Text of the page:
Generally speaking, the most expensive way for you to have a cell phone with you on your international travels is simply to use your existing cell phone. It may be the easiest way too, but those roaming charges can get very spendy, very quickly. If I took my Canadian phone and used it in the United States to call home, I could expect to pay over $2.00 a minute. That’s outlandish.
And so, many people will tell you to use your unlocked phone and get a prepaid SIM in your destination country. This way, you’re paying the local prepaid rates. That’s fine if you’re only going to be in one place and you have the time to set up the service, but what if you plan on visiting more than one country? For both the sake of convenience and cost-savings, the Truphone global prepaid SIM service could be your golden ticket.
What Is Truphone?
For my recent trip through Europe, this was the solution that we used along with the Tep Wireless Pocket WiFi hotspot rental. That worked out cheaper and more convenient for data, but the rates for voice and text through Truphone were very competitive in Amsterdam, France and Italy.
The prepaid SIM package sells for $30 and comes preloaded with $15 worth of credit. You can then top it up on an as-needed basis with the credit card that you put on file. Truphone says that they may terminate accounts that have been inactive for more than 180 days, so you will need to use it at least once every six months. For an additional fee, you can even have multiple phone numbers associated with that single SIM, picking up as the appropriate “local” number depending on where you are in the world.
Registration, Setup and Account Management
I ran into some initial difficulties when I tried to first register my TruSIM. The online registration process kept throwing me into an endless loop when it asked for either the SIM number or my credit card information. I’d click to submit the data and it would either hang or return a blank page. After some brief back-and-forth with customer support, it seemed that my account was successfully activated; it just didn’t display it properly.
And so, I managed to log into my account and view the various details. The user dashboard is remarkably straightforward, giving you quick access to your SIM(s), your payment details, your usage history and so forth. It is also here that you can set up automatic refills and such if that’s what you want to do.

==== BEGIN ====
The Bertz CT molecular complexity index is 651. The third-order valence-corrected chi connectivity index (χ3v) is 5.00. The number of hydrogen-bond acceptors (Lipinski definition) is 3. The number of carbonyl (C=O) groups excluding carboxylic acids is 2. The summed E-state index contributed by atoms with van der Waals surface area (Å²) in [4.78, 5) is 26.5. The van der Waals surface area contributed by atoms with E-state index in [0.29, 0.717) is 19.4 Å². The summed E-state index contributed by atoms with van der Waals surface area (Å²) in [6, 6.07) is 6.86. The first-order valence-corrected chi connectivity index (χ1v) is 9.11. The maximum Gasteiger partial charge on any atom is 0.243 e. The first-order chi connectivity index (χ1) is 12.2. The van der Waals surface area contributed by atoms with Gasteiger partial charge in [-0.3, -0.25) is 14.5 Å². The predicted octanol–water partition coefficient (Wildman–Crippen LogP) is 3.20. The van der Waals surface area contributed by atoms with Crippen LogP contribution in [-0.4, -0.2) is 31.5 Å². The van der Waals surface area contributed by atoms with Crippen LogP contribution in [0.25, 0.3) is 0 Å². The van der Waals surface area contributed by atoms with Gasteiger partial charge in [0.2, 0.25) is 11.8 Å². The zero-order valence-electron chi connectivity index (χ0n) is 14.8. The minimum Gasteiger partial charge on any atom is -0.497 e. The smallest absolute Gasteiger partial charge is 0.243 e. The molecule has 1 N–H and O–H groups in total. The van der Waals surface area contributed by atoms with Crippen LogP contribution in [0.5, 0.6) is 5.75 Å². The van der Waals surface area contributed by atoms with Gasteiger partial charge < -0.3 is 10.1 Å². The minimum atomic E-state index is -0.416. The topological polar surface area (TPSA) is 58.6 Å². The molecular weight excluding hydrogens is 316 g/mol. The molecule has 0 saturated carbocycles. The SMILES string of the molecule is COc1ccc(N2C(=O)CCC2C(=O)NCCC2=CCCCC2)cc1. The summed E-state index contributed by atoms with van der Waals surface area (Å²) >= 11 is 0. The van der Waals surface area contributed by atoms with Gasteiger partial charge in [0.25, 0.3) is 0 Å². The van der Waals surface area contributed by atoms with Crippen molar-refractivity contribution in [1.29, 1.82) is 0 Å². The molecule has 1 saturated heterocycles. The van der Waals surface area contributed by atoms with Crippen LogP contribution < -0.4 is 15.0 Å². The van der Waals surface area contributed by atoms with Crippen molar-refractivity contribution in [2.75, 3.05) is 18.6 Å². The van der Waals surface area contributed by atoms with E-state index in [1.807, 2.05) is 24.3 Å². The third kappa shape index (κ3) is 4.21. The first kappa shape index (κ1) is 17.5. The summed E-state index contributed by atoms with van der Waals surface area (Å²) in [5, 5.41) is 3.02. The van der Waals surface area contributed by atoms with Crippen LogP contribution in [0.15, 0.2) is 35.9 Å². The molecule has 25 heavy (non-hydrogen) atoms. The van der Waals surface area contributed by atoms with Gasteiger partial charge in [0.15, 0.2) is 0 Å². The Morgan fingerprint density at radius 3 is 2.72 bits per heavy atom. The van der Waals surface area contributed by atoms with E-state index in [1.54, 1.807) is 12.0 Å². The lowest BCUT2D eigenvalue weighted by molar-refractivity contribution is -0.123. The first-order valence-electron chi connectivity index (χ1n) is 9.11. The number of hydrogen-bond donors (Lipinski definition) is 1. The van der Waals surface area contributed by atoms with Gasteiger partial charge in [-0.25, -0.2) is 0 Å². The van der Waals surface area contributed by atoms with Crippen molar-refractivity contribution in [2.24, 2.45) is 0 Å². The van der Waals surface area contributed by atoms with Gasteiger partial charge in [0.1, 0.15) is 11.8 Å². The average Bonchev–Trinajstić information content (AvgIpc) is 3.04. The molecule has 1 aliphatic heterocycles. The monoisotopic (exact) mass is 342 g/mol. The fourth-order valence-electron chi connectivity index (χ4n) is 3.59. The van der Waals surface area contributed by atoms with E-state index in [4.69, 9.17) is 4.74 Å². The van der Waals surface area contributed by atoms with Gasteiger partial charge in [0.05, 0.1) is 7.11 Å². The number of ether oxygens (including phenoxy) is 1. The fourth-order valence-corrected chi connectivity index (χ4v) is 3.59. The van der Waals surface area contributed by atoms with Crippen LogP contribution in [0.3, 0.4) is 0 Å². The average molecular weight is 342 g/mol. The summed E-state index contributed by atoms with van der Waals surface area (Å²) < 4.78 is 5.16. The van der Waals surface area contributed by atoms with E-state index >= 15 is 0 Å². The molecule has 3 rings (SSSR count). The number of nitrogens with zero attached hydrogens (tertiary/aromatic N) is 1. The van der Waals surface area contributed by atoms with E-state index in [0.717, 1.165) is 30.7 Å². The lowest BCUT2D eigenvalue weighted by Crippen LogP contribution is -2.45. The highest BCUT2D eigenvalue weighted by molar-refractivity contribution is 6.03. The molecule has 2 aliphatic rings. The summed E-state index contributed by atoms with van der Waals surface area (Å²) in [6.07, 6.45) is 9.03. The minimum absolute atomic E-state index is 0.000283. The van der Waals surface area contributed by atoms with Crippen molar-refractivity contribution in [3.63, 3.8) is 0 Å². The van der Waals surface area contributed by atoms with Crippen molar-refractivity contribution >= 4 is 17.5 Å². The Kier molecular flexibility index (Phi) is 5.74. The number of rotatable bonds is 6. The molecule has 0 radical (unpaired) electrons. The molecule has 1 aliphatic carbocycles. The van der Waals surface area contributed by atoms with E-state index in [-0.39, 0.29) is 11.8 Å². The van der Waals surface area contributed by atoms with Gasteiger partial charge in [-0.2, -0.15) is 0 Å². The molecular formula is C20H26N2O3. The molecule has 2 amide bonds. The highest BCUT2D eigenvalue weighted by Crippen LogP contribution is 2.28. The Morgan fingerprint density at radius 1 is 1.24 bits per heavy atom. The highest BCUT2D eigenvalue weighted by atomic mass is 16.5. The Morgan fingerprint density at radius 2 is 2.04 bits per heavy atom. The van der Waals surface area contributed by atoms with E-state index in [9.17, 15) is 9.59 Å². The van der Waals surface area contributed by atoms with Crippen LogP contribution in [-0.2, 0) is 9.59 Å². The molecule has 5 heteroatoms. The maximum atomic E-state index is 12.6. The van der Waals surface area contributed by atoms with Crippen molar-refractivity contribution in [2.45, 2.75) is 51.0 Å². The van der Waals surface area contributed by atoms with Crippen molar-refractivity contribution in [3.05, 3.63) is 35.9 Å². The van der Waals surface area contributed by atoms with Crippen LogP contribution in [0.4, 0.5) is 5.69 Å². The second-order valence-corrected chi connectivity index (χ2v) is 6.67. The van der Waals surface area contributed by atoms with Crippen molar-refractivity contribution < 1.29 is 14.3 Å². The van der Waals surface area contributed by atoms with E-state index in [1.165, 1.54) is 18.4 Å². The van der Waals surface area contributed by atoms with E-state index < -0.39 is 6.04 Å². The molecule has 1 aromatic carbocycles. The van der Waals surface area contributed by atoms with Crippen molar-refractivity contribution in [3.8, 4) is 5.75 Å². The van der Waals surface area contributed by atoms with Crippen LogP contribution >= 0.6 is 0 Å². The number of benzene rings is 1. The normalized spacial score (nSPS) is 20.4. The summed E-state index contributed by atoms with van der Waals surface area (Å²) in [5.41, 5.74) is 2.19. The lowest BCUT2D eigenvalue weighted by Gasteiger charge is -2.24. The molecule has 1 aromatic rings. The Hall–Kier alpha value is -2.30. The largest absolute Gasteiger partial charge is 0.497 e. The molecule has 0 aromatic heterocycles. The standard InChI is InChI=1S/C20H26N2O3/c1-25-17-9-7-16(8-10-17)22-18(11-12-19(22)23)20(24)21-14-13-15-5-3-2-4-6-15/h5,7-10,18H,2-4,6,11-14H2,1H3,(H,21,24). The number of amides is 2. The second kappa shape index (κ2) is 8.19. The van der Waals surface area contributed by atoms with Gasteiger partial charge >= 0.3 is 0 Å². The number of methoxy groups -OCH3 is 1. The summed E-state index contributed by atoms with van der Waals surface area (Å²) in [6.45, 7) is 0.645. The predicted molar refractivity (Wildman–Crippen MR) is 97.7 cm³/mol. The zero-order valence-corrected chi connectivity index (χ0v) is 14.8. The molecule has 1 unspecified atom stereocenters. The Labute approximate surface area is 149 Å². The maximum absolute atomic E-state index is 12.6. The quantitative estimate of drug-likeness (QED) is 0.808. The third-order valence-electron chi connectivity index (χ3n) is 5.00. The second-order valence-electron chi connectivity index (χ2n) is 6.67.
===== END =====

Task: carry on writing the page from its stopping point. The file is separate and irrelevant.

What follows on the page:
While the TruSIM will work in a large number of countries around the world, you will generally have to power cycle your phone when crossing borders. This allows the SIM to latch onto the (new) local network and provide you with wireless service again.
Truphone SIM Rates
The rates will depend on where you are, where you’re from and where you want to call. Thankfully, there is a handy rate checker on the Truphone website for that purpose.
Truphone has coverage is nearly everywhere in the world, but the cheapest rates will be enjoyed in what they call Tru Countries. These include the United States, United Kingdom, Netherlands and Australia. Calls are generally 15 cents per minute and outbound texts are 10 cents each. Data is $0.15/MB.
Expanding beyond the Tru Countries, you find the Tru Network. This covers nearly the rest of the globe, with very few exceptions. You won’t get service in Bangladesh or Somalia, for instance. That being said, even the rates in the Tru Network can vary considerably.
While I was in France, for example, outbound local calls were 51 cents per minute, inbound local calls were 21 cents and data was $2.17/MB. If I were to take the same TruSIM over to Taiwan, I would have to pay quite a bit more.
While the data rate is similar, you can see how phone calls are over a buck per minute in Taiwan. That’s hardly the “local” rate I enjoyed when we were in Taipei for Computex, but it’s still cheaper than what my home provider would charge me in roaming fees. Given this, you can see why it is important to check the rates for your preferred destinations before signing up with Truphone.
MEGATechie Truly Tremendous or MEGATechie Phony Baloney?
It really depends on your particular needs and how much you value the convenience factor. If you’re going on an extended trip in a single country, it’s usually a better idea to get a local prepaid SIM if you can. That’s what I did in Australia, but not without my share of headaches. Up until early this year, I also had a prepaid SIM for my travels through the US.
If you want a simpler solution that will work across multiple countries in a nearly seamless fashion though, Truphone is well worth considering. They have near complete global coverage and the rates, which not necessarily as great as true local rates, are still affordable enough to make the service worthwhile, especially when compared to typical roaming charges. I can see how this would be utterly fantastic for globetrotting business travelers who simply can’t be bothered to carry around 10 different SIM cards for 10 different countries.